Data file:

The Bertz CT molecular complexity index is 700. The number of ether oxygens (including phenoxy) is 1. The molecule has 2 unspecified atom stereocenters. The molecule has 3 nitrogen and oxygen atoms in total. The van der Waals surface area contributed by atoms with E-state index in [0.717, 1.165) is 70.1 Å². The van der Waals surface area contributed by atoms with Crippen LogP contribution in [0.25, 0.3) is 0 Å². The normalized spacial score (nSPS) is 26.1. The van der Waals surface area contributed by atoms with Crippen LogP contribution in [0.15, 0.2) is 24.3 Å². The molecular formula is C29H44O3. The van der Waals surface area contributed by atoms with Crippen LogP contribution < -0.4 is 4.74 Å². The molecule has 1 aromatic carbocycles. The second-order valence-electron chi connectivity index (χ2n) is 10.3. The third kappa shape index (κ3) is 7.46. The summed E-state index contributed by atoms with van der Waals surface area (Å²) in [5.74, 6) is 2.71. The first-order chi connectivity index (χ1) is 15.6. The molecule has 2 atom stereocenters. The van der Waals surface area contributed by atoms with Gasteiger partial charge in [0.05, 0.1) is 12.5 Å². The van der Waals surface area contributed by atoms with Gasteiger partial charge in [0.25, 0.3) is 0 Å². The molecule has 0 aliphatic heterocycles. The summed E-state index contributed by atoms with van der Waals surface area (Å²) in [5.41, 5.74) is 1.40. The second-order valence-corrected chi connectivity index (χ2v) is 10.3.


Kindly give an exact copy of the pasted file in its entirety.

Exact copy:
The Bertz CT molecular complexity index is 700. The number of ether oxygens (including phenoxy) is 1. The molecule has 2 unspecified atom stereocenters. The molecule has 3 nitrogen and oxygen atoms in total. The van der Waals surface area contributed by atoms with E-state index in [0.717, 1.165) is 70.1 Å². The van der Waals surface area contributed by atoms with Crippen LogP contribution in [0.25, 0.3) is 0 Å². The normalized spacial score (nSPS) is 26.1. The van der Waals surface area contributed by atoms with Crippen LogP contribution in [0.15, 0.2) is 24.3 Å². The molecular formula is C29H44O3. The van der Waals surface area contributed by atoms with Crippen LogP contribution < -0.4 is 4.74 Å². The molecule has 1 aromatic carbocycles. The second-order valence-electron chi connectivity index (χ2n) is 10.3. The third kappa shape index (κ3) is 7.46. The summed E-state index contributed by atoms with van der Waals surface area (Å²) in [5.74, 6) is 2.71. The first-order chi connectivity index (χ1) is 15.6. The molecule has 2 atom stereocenters. The van der Waals surface area contributed by atoms with Gasteiger partial charge in [0.05, 0.1) is 12.5 Å². The van der Waals surface area contributed by atoms with Gasteiger partial charge in [0.25, 0.3) is 0 Å². The molecule has 0 aliphatic heterocycles. The summed E-state index contributed by atoms with van der Waals surface area (Å²) in [5.41, 5.74) is 1.40. The second-order valence-corrected chi connectivity index (χ2v) is 10.3.